Live lobster: value creation throughout the value chain
Royal Greenland officially opened its live lobster facility with an event at the factory in New Habour, Newfoundland on September 18th. The facility is the first of its kind in Newfoundland and will enable the company to provide live Newfoundland lobster to global markets on a year-round basis.
Royal Greenland’s new lobster facility in New Harbour began production on May 1st, 2019 and is part of a larger strategy to bring the Newfoundland lobster to customers around the world. In combination with valuable learnings from the first lobster season for Royal Greenland, the opening of the new facility will ensure a steady supply of high-quality lobster year-round with a long-term storage unit designed to hold up to 150.000 pounds of hibernating lobsters.
Technology facilitates optimal storage conditions
The event on September 18th was an opportunity to showcase the facility and introduce the latest technologies for live lobster holding to those in attendance. The facility includes the most advanced technologies designed to maximize the quality of live lobster, which will provide Royal Greenland with an advantage over competitors.
Our solution is for the future
“We have chosen a water treatment system of high quality, which enables a higher degree of recirculation, stable and low water temperatures, high oxygenation and thorough cleaning of impurities from the water. These combined create an excellent environment to hold live lobster” Simon Jarding, Royal Greenland’s Managing Director of Quin-Sea Fisheries, said at the opening. “With our emphasis on the technological solution we ensure becoming a preferred quality supplier when bringing the larger and hard-shelled Newfoundland Lobster to the marketplace - our solution is for the future”.
The Minister of Fisheries and Land Resources, Gerry Byrne, was also present for the official opening.
“Quin-Sea Fisheries’ approach will put the province on the seafood market map. We are normally market takers and not market makers, and often price takers, not price makers. What this enables us to do is to be able to market the product at times when it is most lucrative to do so outside the traditional lobster season, and create a true Newfoundland brand of lobsters,” Minister Byrne said.
Hands on learnings and a desire to grow
Royal Greenland began processing lobsters in 2018, and with some key learnings from the first season, the desire to expand began with a need for a more controlled flow and more storage. This lead to the purchase of the factory in New Harbour. Alongside the storage space, the purchase also included an old crab factory, which had been out of production for 3 years.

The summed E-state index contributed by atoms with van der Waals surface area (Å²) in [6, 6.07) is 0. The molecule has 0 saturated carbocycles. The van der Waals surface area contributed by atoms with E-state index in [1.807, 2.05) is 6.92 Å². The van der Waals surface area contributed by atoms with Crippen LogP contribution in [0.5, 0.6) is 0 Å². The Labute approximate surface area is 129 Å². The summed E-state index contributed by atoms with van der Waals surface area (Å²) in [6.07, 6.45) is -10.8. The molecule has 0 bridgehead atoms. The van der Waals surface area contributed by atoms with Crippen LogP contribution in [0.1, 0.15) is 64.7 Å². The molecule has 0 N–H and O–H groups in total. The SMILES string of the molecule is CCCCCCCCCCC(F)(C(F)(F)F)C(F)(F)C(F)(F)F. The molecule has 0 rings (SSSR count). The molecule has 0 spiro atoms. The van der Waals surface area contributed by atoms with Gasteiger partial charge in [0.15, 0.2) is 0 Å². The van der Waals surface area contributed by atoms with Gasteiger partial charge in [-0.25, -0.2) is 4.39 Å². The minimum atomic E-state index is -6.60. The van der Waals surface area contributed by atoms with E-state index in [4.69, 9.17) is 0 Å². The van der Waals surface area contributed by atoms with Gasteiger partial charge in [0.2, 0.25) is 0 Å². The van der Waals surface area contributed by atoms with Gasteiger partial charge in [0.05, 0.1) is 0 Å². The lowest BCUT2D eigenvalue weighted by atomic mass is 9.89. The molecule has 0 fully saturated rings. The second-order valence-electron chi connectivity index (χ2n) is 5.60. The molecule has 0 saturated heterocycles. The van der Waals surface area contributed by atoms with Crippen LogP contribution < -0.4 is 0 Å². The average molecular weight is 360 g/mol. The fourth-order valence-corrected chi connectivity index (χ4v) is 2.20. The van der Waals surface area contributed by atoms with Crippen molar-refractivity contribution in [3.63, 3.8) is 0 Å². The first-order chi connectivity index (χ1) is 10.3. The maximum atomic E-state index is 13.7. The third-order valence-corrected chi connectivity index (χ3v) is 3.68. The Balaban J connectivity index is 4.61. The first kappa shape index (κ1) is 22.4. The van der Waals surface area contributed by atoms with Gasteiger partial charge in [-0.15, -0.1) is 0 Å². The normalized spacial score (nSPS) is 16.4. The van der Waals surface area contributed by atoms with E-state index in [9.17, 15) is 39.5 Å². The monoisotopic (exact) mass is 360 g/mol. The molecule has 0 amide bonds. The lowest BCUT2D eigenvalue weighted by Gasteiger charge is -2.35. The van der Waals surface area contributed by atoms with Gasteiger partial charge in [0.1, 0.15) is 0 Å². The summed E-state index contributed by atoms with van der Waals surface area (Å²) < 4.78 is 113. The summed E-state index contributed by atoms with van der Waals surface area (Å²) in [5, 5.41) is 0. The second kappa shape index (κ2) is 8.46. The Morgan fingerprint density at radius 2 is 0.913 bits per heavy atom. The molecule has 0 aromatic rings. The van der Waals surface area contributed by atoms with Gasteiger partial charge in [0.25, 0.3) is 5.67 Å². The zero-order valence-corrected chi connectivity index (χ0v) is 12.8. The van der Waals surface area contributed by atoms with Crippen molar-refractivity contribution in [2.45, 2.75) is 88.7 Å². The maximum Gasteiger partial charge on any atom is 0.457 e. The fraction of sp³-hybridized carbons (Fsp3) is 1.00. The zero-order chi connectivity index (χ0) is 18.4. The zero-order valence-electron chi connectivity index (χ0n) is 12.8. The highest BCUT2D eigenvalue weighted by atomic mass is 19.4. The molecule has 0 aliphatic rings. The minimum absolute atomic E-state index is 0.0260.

During the first lobster season, some of the challenges included ensuring sufficient water circulation, stable water temperature and oxygen levels above 95% which can be tricky when holding lobsters for storage in crates directly in seawater. With the purchase of the old crab factory, the ideal stage to scale the live lobster flow was found and construction began in late 2018.
The facility began production on May 1st, 2019 and during the next year, the plan is to expand the long-term storage capacity for lobsters from 150.000 pounds to 400.000 pounds.
“As much as we enjoy and celebrate that our first phase has been successfully implemented, we are already in preparation for Phase 2 development at the live lobster facility in 2020. We plan to engage with a selected group of customers that are particularly interested in the lively larger and hard shelled Lobster from Newfoundland”, Simon Jarding concludes.
Fishing for Newfoundland hard shell lobsters
Newfoundland is known for the hard shell lobsters that on average hold more meat than soft shell lobsters. The season runs from late April to late June, whereafter most lobsters go to soft shell and become emaciated. This results in less firmer meat and lesser meat in general, while the lobster grows a new exoskeleton.
The lobster fishery is characterized as a very gentle fishery, where fishermen catch the lobsters with traps. The lobsters are landed ashore, where Royal Greenland provides crates for storage directly in the seawater. From there, the lobsters are transported by truck to New Harbour, where the lobsters are sorted into 100-pound crates and put into controlled environments, where the oxygen level is constantly at 103%.
The following day, the lobsters are sorted. Based on size and a blood protein sample (ideally with a protein between 9 and 13 mg), each lobster is evaluated for one of 3 possible options: Small lobsters are sent to Conche to boil, some are frozen in Southern Harbour and some are suited for long term storage at New Harbour.
Lobsters approved for long-term storage are placed in individual crates to minimize bumps and scaring from other lobsters and are kept at a stable 1 degree with a continuous water flow and oxygen level, making the conditions for hibernation optimal.
The factory in New Harbour is approved by Air Transportation Canada for products fit to travel with passenger airplanes. The certificate enables Royal Greenland to easily deliver live lobster to customers worldwide on the market for high-quality lobsters.